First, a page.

By Latrishka Thomas
Bishop Charlesworth Browne is warning legislators that they will become “murderers” if they pass any laws that would make abortions legal.
The President of the Antigua and Barbuda Council of Church Leaders told Observer that he is maintaining this position on the matter, because “life is sacred”.
“We did not give life and we can’t take it away. Whether it is a situation of capital punishment or abortion, it is not right. I stand by it and, as a matter of fact, to destroy a foetus is actually taking a life. It is feticide,” Bishop Browne said.
He added that, “our elected officials, they are to serve, protect and empower; not to destroy life, or not to sit to see how they could cleverly come up with ideas to destroy life, and especially the unborn”.
This discourse on abortion came shortly after Attorney General Steadroy ‘Cutie’ Benjamin indicated that the existing abortion law will be tabled in Parliament, where he will propose that provisions be made for special circumstances, such as rape or a threat to the mother’s life.
And, on Sunday, experts speaking on the matter suggested that adjusting the law would give vulnerable women access to safe medical procedures, irrespective of their circumstances.
The panellists were of the view that the existing law as laid out in the Offences Against the Person Act (1873) does not act as a deterrent, but rather, inadvertently, perpetuates criminality.
Management specialist and former University of the West Indies (UWI) lecturer, Fred Nunes said that by refusing to amend the abortion laws, regional governments are causing more harm to women with limited financial means.
“Women of means have no [problem in getting] a safe abortion anywhere in the Caribbean, or of getting on a plane and having it somewhere else. So, it is only a problem for poor women,” Nunes said.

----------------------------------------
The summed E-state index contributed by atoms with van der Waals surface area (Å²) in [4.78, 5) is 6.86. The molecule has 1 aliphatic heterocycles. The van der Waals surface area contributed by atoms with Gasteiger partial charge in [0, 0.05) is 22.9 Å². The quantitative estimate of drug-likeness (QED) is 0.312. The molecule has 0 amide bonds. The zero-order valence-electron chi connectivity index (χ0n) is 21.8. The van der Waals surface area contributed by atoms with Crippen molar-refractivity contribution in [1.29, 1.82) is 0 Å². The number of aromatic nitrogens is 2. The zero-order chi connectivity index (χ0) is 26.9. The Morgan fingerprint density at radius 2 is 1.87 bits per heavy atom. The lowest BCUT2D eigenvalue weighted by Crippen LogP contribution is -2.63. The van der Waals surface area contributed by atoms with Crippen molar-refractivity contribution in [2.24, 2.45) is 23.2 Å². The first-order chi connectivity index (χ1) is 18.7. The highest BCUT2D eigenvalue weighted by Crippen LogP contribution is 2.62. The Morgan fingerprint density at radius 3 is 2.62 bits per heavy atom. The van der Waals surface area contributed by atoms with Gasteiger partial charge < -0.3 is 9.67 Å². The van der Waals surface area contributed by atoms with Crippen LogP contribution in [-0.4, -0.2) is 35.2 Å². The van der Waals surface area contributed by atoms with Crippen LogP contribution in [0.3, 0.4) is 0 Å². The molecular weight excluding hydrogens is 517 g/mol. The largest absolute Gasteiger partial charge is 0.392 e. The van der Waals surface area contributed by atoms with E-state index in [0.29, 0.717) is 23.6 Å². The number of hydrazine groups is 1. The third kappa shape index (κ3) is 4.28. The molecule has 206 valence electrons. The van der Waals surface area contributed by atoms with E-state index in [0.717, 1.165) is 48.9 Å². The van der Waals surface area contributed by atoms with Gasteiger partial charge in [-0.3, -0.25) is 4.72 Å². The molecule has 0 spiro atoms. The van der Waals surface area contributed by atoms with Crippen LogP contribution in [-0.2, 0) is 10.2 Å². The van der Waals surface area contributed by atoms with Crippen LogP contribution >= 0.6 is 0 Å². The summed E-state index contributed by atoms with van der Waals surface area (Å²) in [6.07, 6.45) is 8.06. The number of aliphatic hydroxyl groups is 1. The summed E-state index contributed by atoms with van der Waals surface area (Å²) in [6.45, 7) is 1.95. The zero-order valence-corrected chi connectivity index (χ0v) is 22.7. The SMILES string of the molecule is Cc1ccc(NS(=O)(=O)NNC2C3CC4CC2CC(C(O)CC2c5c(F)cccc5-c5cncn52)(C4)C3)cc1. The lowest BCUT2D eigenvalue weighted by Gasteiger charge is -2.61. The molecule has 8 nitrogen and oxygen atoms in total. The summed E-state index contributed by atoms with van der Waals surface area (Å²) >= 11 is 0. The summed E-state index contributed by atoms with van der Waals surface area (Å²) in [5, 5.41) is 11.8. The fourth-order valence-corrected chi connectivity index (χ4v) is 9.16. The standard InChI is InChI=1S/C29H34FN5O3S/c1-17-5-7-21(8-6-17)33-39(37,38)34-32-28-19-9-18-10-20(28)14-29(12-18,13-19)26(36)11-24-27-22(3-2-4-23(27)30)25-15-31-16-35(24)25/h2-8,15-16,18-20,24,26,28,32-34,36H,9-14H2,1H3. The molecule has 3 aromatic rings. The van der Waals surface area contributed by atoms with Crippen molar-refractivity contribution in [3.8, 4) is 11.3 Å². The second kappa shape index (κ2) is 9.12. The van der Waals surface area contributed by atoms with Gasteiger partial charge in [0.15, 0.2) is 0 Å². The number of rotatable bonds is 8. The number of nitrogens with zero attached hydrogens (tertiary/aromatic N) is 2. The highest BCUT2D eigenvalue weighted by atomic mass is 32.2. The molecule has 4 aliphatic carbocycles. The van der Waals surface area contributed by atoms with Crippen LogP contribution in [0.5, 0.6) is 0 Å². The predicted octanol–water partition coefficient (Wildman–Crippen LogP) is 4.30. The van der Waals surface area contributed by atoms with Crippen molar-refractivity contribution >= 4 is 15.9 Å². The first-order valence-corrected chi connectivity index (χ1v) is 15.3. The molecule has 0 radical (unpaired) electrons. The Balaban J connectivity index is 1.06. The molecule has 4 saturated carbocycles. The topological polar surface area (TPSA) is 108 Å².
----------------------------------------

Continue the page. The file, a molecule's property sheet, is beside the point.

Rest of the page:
The former lecturer, who has deep interest in women’s reproductive health – and has spearheaded successful abortion reform laws in Guyana and Trinidad and Tobago – also referenced research conducted in Trinidad and Tobago in 2000, which revealed that unsafe abortions had cost the government more than $1 million per month.
He remarked, “We shouldn’t think of abortion law as being legal or illegal. It is much more nuanced than that.
“You can have abortion laws which permit access only to save the life of the woman, or only to save life and her health – physical and mental – or because of a mental condition, or because of a social condition, to treat the woman with respect and to recognise that an abortion is a last resort.”
Furthermore, retired UWI trained physician Dr Yvette Delph added that in countries where abortion is illegal, women are placed in very vulnerable situations and resort to using “hangers, knitting needles, different solutions like Dettol and home brews”, to induce abortion.
As a result, these women also face medical complications such as “excessive bleeding, infection, severe sepsis
can result in damage to the cervix, the womb, perforation of the womb, and damage to internal organs … resulting in infertility.”
Last Friday, police shared their concerns for the wellbeing of a mother after a foetus was discarded in a paper bag among garbage in the Perry Bay area.
Sanitation workers from the National Solid Waste Management Authority made the discovery shortly after 10am in the vicinity of Hoppers Playing Field.